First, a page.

Philip Desgranges, previously a supervising attorney in the special litigation unit, stepped into his new role Wednesday. As the unit's attorney-in-charge, he will oversee a variety of both civil rights litigation and policy work in Albany and City Hall.
Desgranges takes on the role as the unit tackles issues like New York City's law enforcement response to people protesting George Floyd's murder and the city's database of DNA allegedly collected and stored without a warrant in civil lawsuits.
On the policy side, Desgranges said the team is pushing to address topics like mental health care, sentencing reform and, in what has been a bitter yearslong fight, the closing of the city's Rikers Island jail.
"Unfortunately, there's just a sparse amount of programs that are available to folks free of charge that can get them the treatment and the help that they need," Desgranges told Law360. "And from Legal Aid's perspective, this is in service of our clients. But from the community's perspective, this is also helpful for public safety."
Desgranges is a former staff attorney for the New York Civil Liberties Union and a former public defender with The Bronx Defenders. The New York University School of Law graduate also worked as a commercial litigator at Goodwin Procter LLP.
In the special litigation unit, Desgranges teamed up with outgoing attorney-in-charge Corey Stoughton, who will remain with the unit as of counsel, to challenge the detention of all people accused of parole violations pending a hearing to determine their guilt or innocence. That case was made moot when New York enacted the Less is More Act, ending the practices challenged in the lawsuit.
"There is no better steward for the next stage of Legal Aid's law reform mission than Phil Desgranges," Stoughton said in a statement. "Phil has long been a thought leader on issues of New York criminal legal reform and the talent behind some of Legal Aid's most successful strategic initiatives. I could not be more excited to hand over leadership of this incredible team to someone of his caliber."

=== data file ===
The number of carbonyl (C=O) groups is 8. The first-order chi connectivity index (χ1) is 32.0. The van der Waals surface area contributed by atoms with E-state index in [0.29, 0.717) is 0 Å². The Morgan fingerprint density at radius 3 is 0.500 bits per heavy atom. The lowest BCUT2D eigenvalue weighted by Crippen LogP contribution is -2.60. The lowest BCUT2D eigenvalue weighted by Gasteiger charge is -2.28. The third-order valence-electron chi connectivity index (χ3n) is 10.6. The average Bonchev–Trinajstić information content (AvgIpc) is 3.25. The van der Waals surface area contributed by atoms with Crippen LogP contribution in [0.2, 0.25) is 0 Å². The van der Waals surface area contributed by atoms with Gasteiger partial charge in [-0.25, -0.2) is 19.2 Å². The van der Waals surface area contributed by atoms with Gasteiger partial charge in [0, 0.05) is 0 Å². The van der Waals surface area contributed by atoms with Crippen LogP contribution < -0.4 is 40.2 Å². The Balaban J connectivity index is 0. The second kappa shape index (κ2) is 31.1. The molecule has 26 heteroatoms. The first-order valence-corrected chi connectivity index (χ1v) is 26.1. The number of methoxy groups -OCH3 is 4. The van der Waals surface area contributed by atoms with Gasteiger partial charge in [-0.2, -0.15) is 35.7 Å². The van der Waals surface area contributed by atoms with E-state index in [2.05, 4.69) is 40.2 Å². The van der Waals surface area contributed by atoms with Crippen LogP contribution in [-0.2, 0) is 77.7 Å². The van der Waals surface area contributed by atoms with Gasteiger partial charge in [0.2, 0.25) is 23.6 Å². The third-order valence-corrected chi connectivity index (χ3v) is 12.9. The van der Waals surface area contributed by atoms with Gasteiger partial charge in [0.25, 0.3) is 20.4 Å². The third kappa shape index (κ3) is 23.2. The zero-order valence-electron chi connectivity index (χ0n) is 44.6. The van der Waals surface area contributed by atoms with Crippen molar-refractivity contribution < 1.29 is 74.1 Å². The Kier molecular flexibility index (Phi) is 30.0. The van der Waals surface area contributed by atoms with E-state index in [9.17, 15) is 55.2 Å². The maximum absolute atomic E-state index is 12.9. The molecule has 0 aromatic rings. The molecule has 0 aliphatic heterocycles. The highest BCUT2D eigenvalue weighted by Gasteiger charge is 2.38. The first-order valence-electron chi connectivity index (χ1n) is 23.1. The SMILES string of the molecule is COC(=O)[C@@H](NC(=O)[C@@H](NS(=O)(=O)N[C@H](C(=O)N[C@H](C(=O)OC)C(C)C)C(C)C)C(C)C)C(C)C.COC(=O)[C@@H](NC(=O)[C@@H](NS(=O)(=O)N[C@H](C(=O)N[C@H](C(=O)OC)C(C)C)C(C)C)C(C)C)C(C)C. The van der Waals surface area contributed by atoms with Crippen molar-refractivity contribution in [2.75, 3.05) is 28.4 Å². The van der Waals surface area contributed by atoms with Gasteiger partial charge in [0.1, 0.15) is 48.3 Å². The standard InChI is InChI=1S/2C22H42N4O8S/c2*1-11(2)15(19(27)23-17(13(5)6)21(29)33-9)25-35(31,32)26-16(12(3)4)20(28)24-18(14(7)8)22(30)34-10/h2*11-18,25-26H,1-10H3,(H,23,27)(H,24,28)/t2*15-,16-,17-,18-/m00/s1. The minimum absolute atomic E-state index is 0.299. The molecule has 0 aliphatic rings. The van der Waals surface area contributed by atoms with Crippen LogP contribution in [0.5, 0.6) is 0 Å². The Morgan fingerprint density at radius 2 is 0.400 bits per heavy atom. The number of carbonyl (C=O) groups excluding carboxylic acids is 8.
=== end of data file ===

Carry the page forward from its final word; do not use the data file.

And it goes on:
The unit continues to work on lawsuits confronting the New York State prison system's practice of holding sex offenders beyond the end of their sentences because they can't find anywhere more than 1,000 feet from school grounds to live after their release; police stops of New York City public housing residents and their guests; and the arrests of people in New York City for lower-level offenses that would only get them an appearance ticket under state law.
Promoting judicial diversion is another of Desgranges' goals. A bill pending in Albany named Treatment Not Jails Act would expand treatment courts and people's eligibility for them.
"Obviously, Treatment Not Jails would divert people by getting them in treatment courts," he said. "But before that, there should be much more access to mental health services in the community. "
He added, "We know the governor [Kathy Hochul] has made funding outpatient mental health services a priority, and we want to hold the administration to that promise ... and see that money really expand access to services, not only in the city but statewide."
In addition, Desgranges noted that the proposed Jury of Our Peers Act would restore the right of a person with a felony conviction to serve on a jury in New York state after release from prison.
"Under current law, right now, anyone with a felony conviction is permanently stripped of their civic right to serve on a jury," he said. "And this really has a disproportionate effect on people of color because of our history of discriminatory policing and prosecution, where this felony exclusion rule really reduces the jury diversity."
As the special litigation unit continues its work, Desgranges says its members are learning from New York residents about their struggles through Legal Aid trial attorneys and outreach work, and allowing that to inform their litigation and policy priorities.
"That kind of direct connection to the community really helps uplift and inform our law reform work," he said.
"Phil has years of experience advocating for and securing critical reforms to our criminal legal system, whether in the courtroom, City Hall or in Albany," Tina Luongo, chief attorney of the Legal Aid Society's criminal defense practice, said in a statement. "From ensuring our incarcerated clients' access to medical care to holding the City to account for invasive DNA collection and storage practices, our clients and the communities we serve will continue to benefit with Phil leading the criminal defense practice's law reform efforts in this new role."
--Editing by Jill Coffey and Lakshna Mehta.